It's not that easy. The card number will identify it as being fingerprint-enabled. That means that when MC's server receives the payment authorization request, if it does not include a fingerprint, its fraud suspicion score will be raised. If that's repeated multiple times (ie, on the same card and/or the same merchant), there's a high probability any further request will be denied, and the total amount of the fraud will be kept low before it's stopped. Same if they go to an online payment system that does not use 3D Secure or some such: those are more likely to have their transactions refused.
So people can legitimately have a routine which includes cash machines, petrol stations, and vending machines so they run the risk of getting locked out paying with PIN (the only way) because they've got a fingerprint card.
That's if a fingerprint card is useful anyway. Presumably if someone's security minded they won't get a fingerprint card and if they're not then contactless will do for them and they will never use it over the Internet because card issuers won't force their customers to buy USB card readers as it'll just drive them off.
"It's not that easy. The card number will identify it as being fingerprint-enabled. That means that when MC's server receives the payment authorization request, if it does not include a fingerprint, its fraud suspicion score will be raised."
Not if the card's simply kept to CNP transactions where the fingerprint reader (and PINs, for that matter) aren't useful.
"So how do you get a fingerprint scan if you insert the card into a cash machine, petrol station, or vending machine slot?"
You DON'T. As the article notes, it's not meant for those kinds of transactions, which is why the sensor is located in an area normally covered by those kinds of readers. They're meant for PIN Pad terminals at sales counters where there are people present to watch you. Dead fingerprints would be obvious and even gummy prints would be risky.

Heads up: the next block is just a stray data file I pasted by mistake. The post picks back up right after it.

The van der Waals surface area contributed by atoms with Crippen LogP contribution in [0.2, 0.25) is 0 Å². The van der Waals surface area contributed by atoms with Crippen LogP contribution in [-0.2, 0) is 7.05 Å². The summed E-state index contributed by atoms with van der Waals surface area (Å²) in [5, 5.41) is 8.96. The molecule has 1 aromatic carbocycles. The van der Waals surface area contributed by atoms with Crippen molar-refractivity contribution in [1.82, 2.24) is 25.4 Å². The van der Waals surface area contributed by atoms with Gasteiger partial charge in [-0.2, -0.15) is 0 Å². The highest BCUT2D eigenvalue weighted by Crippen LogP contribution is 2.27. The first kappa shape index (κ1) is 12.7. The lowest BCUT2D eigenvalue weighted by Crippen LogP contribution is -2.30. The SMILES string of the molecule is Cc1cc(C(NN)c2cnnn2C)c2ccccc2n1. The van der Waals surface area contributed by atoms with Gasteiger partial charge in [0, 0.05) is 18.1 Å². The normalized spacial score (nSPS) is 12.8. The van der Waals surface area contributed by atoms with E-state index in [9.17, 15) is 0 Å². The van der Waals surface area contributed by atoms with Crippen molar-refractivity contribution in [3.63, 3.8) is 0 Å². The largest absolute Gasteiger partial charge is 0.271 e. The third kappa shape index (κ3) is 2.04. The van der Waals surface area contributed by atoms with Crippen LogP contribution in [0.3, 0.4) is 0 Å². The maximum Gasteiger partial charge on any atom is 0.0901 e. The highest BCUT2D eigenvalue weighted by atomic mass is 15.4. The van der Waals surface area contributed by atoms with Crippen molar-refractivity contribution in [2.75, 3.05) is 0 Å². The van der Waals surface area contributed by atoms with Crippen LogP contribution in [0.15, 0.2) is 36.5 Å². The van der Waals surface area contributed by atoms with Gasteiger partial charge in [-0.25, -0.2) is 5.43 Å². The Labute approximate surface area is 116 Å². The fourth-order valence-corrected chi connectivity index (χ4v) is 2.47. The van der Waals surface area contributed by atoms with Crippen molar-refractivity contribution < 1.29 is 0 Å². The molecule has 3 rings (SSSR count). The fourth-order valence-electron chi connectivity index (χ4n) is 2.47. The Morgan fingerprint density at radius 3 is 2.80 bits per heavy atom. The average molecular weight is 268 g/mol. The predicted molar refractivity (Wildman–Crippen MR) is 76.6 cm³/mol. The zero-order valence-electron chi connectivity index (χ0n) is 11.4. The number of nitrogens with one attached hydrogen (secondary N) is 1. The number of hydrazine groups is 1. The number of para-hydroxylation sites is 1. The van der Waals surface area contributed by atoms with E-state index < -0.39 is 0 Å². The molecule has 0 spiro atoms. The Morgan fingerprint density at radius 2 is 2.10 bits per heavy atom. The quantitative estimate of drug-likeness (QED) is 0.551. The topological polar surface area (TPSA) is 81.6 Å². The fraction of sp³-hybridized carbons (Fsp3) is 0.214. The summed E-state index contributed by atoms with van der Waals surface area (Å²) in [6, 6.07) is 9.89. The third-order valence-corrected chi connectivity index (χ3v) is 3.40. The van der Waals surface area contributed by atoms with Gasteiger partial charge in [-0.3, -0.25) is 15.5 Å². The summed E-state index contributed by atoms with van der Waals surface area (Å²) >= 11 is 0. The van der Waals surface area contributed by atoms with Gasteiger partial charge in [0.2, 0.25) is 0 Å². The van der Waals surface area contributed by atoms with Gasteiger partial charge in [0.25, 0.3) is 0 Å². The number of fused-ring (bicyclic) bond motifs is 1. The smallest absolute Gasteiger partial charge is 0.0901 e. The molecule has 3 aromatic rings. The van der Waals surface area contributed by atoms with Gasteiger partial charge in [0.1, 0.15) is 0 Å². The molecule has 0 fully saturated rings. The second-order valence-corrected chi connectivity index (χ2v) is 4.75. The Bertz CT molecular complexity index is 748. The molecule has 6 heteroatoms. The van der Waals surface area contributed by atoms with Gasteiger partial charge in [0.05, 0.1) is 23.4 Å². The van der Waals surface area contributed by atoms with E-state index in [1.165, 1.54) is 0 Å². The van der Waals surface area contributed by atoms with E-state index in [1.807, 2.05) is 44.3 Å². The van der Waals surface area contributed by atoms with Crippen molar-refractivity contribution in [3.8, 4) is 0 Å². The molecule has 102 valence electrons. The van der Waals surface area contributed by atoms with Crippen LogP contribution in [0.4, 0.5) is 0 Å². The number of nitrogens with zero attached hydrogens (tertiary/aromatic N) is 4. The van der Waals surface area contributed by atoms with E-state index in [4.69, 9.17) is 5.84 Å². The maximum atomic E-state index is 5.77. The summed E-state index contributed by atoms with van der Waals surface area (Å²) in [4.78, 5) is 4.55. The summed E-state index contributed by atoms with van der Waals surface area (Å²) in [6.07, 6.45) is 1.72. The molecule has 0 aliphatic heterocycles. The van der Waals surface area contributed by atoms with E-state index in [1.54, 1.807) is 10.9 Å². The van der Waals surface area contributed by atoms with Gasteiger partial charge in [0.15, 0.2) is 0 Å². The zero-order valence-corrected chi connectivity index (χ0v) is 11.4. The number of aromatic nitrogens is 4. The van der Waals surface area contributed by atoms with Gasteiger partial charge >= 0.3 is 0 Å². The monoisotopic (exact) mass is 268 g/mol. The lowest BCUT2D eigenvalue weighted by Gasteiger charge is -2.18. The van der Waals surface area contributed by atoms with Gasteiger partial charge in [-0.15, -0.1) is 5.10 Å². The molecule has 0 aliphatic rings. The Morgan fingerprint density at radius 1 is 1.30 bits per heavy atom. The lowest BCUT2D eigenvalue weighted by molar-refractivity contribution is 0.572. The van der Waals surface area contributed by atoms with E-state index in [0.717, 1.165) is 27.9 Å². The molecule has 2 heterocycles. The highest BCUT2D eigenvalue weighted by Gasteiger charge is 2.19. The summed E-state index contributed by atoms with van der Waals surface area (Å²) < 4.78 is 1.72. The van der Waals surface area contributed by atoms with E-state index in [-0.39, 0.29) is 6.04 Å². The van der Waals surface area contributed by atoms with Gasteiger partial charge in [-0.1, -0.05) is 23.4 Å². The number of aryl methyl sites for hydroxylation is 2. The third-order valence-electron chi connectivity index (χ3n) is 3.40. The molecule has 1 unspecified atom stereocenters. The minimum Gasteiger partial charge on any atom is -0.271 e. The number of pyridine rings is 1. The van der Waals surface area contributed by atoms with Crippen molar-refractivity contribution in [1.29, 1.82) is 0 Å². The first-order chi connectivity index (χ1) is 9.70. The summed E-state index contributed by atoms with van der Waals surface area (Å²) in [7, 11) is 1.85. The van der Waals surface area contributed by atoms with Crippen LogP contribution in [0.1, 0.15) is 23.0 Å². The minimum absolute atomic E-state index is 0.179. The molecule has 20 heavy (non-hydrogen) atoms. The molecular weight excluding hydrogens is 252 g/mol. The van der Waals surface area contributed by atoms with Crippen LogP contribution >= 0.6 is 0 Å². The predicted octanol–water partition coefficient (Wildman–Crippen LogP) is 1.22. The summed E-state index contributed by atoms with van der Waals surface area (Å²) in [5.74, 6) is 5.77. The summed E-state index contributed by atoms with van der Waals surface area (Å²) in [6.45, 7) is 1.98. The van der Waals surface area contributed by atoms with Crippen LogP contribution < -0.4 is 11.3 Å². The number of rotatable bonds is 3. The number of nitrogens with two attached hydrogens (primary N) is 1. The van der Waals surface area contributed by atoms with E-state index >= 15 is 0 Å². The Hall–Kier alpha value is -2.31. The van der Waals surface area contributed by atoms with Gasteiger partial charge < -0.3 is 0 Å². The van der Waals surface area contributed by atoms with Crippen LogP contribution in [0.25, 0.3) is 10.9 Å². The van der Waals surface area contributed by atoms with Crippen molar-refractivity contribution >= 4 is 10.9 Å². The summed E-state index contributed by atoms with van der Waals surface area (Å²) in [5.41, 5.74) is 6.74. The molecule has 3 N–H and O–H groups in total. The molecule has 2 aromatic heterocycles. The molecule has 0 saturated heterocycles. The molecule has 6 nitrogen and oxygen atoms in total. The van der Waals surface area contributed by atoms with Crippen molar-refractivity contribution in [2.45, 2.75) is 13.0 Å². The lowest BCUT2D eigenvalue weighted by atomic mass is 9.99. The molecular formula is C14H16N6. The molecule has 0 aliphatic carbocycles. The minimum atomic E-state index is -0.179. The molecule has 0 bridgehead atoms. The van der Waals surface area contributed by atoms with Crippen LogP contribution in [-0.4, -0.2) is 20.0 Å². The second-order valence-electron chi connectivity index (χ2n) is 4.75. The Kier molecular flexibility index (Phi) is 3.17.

So, just by stealing someone's wallet you get everything needed? Card plus fingerprint lifted from anything in there (including the card itself unless it has very good anti-fingerprint coating...).
Wasn't this exactly what PIN codes were supposed to prevent?
The gangs that do skimming and card theft en masse aren't stupid or poorly equipped. They would quickly figure out how to emulate fingerprints without the clerk noticing.
But I'm pretty sure the card will have copies of your fingerprints on it somewhere! Much like your (touch screen) mobile phone that also features a fingerprint sensor.
Make sure to only handle the card with one hand, and use a fingerprint from the other...
Or have a special "wipe-down" wallet with fingerprint removal slots.
Hey, something to take over from the "tin foil" wallet to (not) block NFC.
That's not how the card, or mobile phones work. They don't store your fingerprint, they create a hash from it and an encryption key unique to the device/card, and store that. You can pull the hash off, but it's useless without the key.